Thinking of food security? Time to consider public-private partnership
By William Ng'eno | May 6th 2021
As the country engages all gears towards the containment of the Covid-19 pandemic, one critical pillar of human survival needs to remain clear in our sight – food security.
This, for any nation, is a situation that brings immense pride to a people and which can be achieved through hard work.
Kenya, as is the rest of the world, is working towards attainment of the Sustainable Development Goal 2: End hunger, achieve food security and improved nutrition and promote sustainable agriculture.
A report by the United Nations Department of Economic and Social Affairs on Sustainable Development showed that 26.4 per cent of the world population was facing food insecurity as of 2018.
Currently, 40-85 per cent of small-scale food producers in developing countries have been affected by conflict, climatic shocks, locust invasion and Covid-19, all posing a threat to food systems.
Here at home, about 1.4 million Kenyans are facing crisis or worse levels of acute food insecurity, according to the Kenya Food Security Steering Group (KFSSG) 2020 short rains impact assessment. The expected maturing of locust swarms and below average performance of long rains from March to date will negatively impact crop production.
To ensure that we enhance food security, various key players in government and in the private sector have partnered to promote use of integrated agronomical technologies. This has been propelled by the diminishing arable land available for farming due to land division.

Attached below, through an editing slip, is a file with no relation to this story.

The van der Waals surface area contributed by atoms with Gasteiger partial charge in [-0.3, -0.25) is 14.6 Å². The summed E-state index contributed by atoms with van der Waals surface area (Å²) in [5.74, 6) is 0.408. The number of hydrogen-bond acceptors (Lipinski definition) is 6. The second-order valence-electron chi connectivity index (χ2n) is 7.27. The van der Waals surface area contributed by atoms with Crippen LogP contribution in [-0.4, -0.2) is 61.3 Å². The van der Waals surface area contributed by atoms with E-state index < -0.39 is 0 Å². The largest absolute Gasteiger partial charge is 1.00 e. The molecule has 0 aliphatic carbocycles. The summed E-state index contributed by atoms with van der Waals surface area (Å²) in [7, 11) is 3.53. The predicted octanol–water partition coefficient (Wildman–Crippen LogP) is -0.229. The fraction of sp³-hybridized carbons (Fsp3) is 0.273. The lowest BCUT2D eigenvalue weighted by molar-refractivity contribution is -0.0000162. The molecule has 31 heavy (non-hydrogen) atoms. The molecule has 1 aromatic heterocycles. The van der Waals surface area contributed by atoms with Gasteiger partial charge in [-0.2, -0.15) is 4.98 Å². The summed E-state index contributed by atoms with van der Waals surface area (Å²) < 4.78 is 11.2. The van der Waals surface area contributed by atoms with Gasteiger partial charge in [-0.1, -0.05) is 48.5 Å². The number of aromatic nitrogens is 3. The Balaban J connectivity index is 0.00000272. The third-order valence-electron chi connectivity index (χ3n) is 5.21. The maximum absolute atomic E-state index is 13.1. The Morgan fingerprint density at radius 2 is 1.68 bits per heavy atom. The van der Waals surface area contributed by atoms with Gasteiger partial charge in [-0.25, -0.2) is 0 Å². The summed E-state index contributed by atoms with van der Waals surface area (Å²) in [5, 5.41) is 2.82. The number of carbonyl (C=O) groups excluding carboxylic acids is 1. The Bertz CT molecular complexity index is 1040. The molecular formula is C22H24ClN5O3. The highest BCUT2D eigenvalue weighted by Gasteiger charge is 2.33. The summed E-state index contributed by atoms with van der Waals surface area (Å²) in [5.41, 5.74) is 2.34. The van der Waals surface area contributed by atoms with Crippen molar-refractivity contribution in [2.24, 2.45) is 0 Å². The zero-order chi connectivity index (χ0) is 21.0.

As a result, the land under cultivation no longer supports adequate food production. Its soils are degraded, short of key nutrients that support crop development.
To reverse this trend, radical measures are needed. Agri-input companies are now providing a multi-pronged approach to help the farmers maximise on their yield and quality.
By providing a crop specific fertiliser programme that is accurate, coupled with on-ground trainings, farmers are assured of an affordable crop nutrition regime.
This has been made possible through partnerships with distributors, soil testing firms, NGOs, crop off-takers and financial institutions, in order to deliver a wholesome package to the farmer.
Soil testing helps the farmer make an informed decision on the right type and quantity of fertiliser to use.
Partnering with other key players in the agricultural sector has seen farmers receive training on good agronomic practices covering use of certified and quality inputs (seed, fertiliser, crop protection), land preparation, crop husbandry and post-harvest management.
Collaboration with county governments has enabled farmers - up to the ward level - receive extension support in crop production management through farmer field days.
By sharing success stories explaining the programmes used and the results recorded from the application of a given fertiliser regime, the programme has reached far and wide.
Research shows that the adoption of good agronomic practices has seen an increase in crop yields and quality.
Maize farmers using the common practice of DAP and CAN fertilisers now have the opportunity to increase their yields from an average of 10 bags per acre to 30 or even more.
From this, it is evident that viable partnerships and collaborations can catalyse the adoption of quality inputs and new technologies, which in the long run is key to solving the food insecurity challenge in the country.
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